Do your research
First of all, there’s no point writing to a trust if they don’t fund the type of project that you’re asking them to consider or if they don’t fund organisations like yours. Or if you need capital funding and they only provide revenue – and vice versa. Trusts have criteria for a reason and if you fail to meet them, you won’t even make it past the first hurdle. Also note information like when deadlines are and whether or not they accept unsolicited applications in the first place.
Tell your story
Be succinct and to the point. Use short sentences and paragraphs and remember; trustees generally have to consider far more applications than they are likely to be able to fund. They don’t want to wade through pages and pages of information to get to the crux of what your bid is about. Grab their attention by summarising what your organisation is aiming to achieve/what problem you will solve or overcome in the opening paragraph.
Read the Guidelines
As well as making sure you meet the criteria, you must also read the guidelines to ensure that you provide all the information requested. If they ask for an annual report and set of accounts, include them. If they ask for two referees, think who will give the best reference for your organisation and the type of project that you’re seeking funding for and include them. Similarly, if a trust asks you to solely provide your accounts and specifically asks that you send nothing else, don’t be tempted to include additional information. It’ll add to your postage costs, won’t be read, won’t help your bid and may even count against you.
Avoid jargon, acronyms and technical information. You are used to writing in the language that everyone in your organisation understands. Trustees aren’t in your organisation. And they don’t have the time or inclination to research the details of what on earth you’re talking about. Imagine that you know nothing about your organisation. Does what you’ve written make sense or do you need to include additional background information?
Write your bid in full. Then go away – even leave it for a couple of days. Come back and edit it with fresh eyes. Make sure the sentences are short and snappy. That the paragraphs don’t drag on for pages. That you’re not repeating yourself. Pull it apart and move items to where they are in the best position. Be ruthless. Don’t be precious. This isn’t about you. It’s about communicating about your project in a language the trustees will understand and that will help you to stand out from the crowd. Once you’ve done this, get someone who doesn’t know your project or organisation so well to read it. Does it make sense to them? Do they understand what you’re trying to achieve? The best way to check their comprehension is to ask them to explain to you what it is that you need funding for. If they can’t, or if it needs additional explanation from you, it needs to be looked at again.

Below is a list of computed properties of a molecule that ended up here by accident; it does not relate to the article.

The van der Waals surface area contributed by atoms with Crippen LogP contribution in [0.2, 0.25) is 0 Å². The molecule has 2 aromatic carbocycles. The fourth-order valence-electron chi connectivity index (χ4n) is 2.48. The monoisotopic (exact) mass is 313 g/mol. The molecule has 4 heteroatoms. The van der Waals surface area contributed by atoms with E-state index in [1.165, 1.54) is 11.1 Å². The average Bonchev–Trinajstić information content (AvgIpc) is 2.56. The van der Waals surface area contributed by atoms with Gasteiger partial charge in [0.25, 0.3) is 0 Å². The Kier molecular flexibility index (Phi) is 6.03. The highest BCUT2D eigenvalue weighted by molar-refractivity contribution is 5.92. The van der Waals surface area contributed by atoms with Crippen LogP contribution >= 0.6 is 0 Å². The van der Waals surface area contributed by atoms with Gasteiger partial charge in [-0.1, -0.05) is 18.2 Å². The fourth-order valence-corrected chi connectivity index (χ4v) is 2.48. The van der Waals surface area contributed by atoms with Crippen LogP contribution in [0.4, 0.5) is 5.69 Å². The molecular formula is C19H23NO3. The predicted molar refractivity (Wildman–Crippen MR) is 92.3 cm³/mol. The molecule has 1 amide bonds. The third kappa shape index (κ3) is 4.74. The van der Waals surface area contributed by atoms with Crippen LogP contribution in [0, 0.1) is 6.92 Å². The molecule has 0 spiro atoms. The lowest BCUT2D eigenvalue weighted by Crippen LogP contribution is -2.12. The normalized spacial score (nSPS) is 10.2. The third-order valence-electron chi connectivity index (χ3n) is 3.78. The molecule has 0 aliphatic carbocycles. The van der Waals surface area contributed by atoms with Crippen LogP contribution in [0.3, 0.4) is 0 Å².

Trusts are interested in:
Before you send it off, check over your bid. Spell check it. Tick off the items you need to include and make sure you’ve included them. If possible, get someone else to cast a fresh eye over it to proof it. If not, leave it overnight and re-read it yourself. You’re not editing at this stage – you should have done that already – but you need to proof it to make sure there are no errors.
Writing trust bids isn’t rocket science and with practice it will get easier. However, each new project that you are seeking funding for and each new bid should get you thinking and present a challenge – otherwise you’re in danger of just churning out information. This is an opportunity to get creative; to think about how to get the interest of trustees who read about literally thousands of great organisations every year; and to remember what gives you a buzz about your organisation in the first place.